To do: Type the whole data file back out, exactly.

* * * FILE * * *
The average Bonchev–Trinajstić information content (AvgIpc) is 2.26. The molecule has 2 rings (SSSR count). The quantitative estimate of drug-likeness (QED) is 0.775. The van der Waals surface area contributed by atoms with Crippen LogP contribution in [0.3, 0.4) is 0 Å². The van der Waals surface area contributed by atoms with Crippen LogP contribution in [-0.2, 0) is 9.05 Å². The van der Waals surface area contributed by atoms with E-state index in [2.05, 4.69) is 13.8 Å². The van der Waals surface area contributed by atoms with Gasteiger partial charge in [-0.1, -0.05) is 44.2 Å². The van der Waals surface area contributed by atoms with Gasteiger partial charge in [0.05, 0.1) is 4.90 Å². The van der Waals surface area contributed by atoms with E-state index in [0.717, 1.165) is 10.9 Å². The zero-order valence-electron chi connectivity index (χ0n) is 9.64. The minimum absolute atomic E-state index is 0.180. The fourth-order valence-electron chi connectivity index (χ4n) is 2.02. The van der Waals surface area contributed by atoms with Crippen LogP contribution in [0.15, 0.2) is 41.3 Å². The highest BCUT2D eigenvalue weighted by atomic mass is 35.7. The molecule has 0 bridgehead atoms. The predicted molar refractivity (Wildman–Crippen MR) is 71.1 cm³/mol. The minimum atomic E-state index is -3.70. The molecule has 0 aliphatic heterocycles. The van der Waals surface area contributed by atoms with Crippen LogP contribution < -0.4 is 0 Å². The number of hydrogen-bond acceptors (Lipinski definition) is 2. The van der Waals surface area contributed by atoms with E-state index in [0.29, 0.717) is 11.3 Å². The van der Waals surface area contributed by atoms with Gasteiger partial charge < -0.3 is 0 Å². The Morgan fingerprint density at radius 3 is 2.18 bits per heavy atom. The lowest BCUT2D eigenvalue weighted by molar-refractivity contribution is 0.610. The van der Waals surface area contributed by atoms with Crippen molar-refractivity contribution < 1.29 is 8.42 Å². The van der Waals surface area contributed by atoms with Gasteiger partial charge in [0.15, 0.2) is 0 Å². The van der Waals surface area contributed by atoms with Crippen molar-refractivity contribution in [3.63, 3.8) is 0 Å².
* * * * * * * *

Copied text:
The average Bonchev–Trinajstić information content (AvgIpc) is 2.26. The molecule has 2 rings (SSSR count). The quantitative estimate of drug-likeness (QED) is 0.775. The van der Waals surface area contributed by atoms with Crippen LogP contribution in [0.3, 0.4) is 0 Å². The van der Waals surface area contributed by atoms with Crippen LogP contribution in [-0.2, 0) is 9.05 Å². The van der Waals surface area contributed by atoms with E-state index in [2.05, 4.69) is 13.8 Å². The van der Waals surface area contributed by atoms with Gasteiger partial charge in [-0.1, -0.05) is 44.2 Å². The van der Waals surface area contributed by atoms with Gasteiger partial charge in [0.05, 0.1) is 4.90 Å². The van der Waals surface area contributed by atoms with E-state index in [0.717, 1.165) is 10.9 Å². The zero-order valence-electron chi connectivity index (χ0n) is 9.64. The minimum absolute atomic E-state index is 0.180. The fourth-order valence-electron chi connectivity index (χ4n) is 2.02. The van der Waals surface area contributed by atoms with Crippen LogP contribution in [0.15, 0.2) is 41.3 Å². The highest BCUT2D eigenvalue weighted by atomic mass is 35.7. The molecule has 0 bridgehead atoms. The predicted molar refractivity (Wildman–Crippen MR) is 71.1 cm³/mol. The minimum atomic E-state index is -3.70. The molecule has 0 aliphatic heterocycles. The van der Waals surface area contributed by atoms with Crippen LogP contribution < -0.4 is 0 Å². The number of hydrogen-bond acceptors (Lipinski definition) is 2. The van der Waals surface area contributed by atoms with E-state index in [0.29, 0.717) is 11.3 Å². The van der Waals surface area contributed by atoms with Gasteiger partial charge < -0.3 is 0 Å². The Morgan fingerprint density at radius 3 is 2.18 bits per heavy atom. The lowest BCUT2D eigenvalue weighted by molar-refractivity contribution is 0.610. The van der Waals surface area contributed by atoms with Crippen molar-refractivity contribution < 1.29 is 8.42 Å². The van der Waals surface area contributed by atoms with Gasteiger partial charge in [0.15, 0.2) is 0 Å². The van der Waals surface area contributed by atoms with Crippen molar-refractivity contribution in [3.63, 3.8) is 0 Å².